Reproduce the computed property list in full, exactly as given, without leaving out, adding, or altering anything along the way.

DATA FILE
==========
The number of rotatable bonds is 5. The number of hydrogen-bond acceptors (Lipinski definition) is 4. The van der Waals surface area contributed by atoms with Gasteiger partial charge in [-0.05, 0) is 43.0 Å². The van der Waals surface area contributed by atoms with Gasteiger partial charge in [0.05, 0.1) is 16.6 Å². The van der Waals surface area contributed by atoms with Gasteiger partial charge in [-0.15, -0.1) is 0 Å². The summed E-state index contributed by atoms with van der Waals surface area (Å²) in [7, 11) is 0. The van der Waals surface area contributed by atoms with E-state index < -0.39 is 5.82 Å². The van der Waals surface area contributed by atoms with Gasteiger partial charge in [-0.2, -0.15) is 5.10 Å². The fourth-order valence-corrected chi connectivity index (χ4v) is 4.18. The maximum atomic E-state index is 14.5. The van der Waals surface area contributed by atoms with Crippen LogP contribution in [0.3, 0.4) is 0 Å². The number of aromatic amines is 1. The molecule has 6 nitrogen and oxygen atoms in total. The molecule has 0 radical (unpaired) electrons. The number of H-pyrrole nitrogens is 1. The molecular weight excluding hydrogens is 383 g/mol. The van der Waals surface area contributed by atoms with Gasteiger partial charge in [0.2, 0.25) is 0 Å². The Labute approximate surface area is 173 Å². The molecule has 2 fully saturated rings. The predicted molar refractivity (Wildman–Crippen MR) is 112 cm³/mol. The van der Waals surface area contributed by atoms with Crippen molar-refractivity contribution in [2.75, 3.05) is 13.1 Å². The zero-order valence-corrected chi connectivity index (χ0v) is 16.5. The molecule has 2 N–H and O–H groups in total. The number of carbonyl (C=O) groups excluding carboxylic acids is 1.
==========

The number of rotatable bonds is 5. The number of hydrogen-bond acceptors (Lipinski definition) is 4. The van der Waals surface area contributed by atoms with Gasteiger partial charge in [-0.05, 0) is 43.0 Å². The van der Waals surface area contributed by atoms with Gasteiger partial charge in [0.05, 0.1) is 16.6 Å². The van der Waals surface area contributed by atoms with Gasteiger partial charge in [-0.15, -0.1) is 0 Å². The summed E-state index contributed by atoms with van der Waals surface area (Å²) in [7, 11) is 0. The van der Waals surface area contributed by atoms with E-state index < -0.39 is 5.82 Å². The van der Waals surface area contributed by atoms with Gasteiger partial charge in [-0.2, -0.15) is 5.10 Å². The fourth-order valence-corrected chi connectivity index (χ4v) is 4.18. The maximum atomic E-state index is 14.5. The van der Waals surface area contributed by atoms with Crippen LogP contribution in [0.3, 0.4) is 0 Å². The number of aromatic amines is 1. The molecule has 6 nitrogen and oxygen atoms in total. The molecule has 0 radical (unpaired) electrons. The number of H-pyrrole nitrogens is 1. The molecular weight excluding hydrogens is 383 g/mol. The van der Waals surface area contributed by atoms with Gasteiger partial charge in [0.2, 0.25) is 0 Å². The Labute approximate surface area is 173 Å². The molecule has 2 fully saturated rings. The predicted molar refractivity (Wildman–Crippen MR) is 112 cm³/mol. The van der Waals surface area contributed by atoms with Crippen molar-refractivity contribution in [2.75, 3.05) is 13.1 Å². The zero-order valence-corrected chi connectivity index (χ0v) is 16.5. The molecule has 2 N–H and O–H groups in total. The number of carbonyl (C=O) groups excluding carboxylic acids is 1.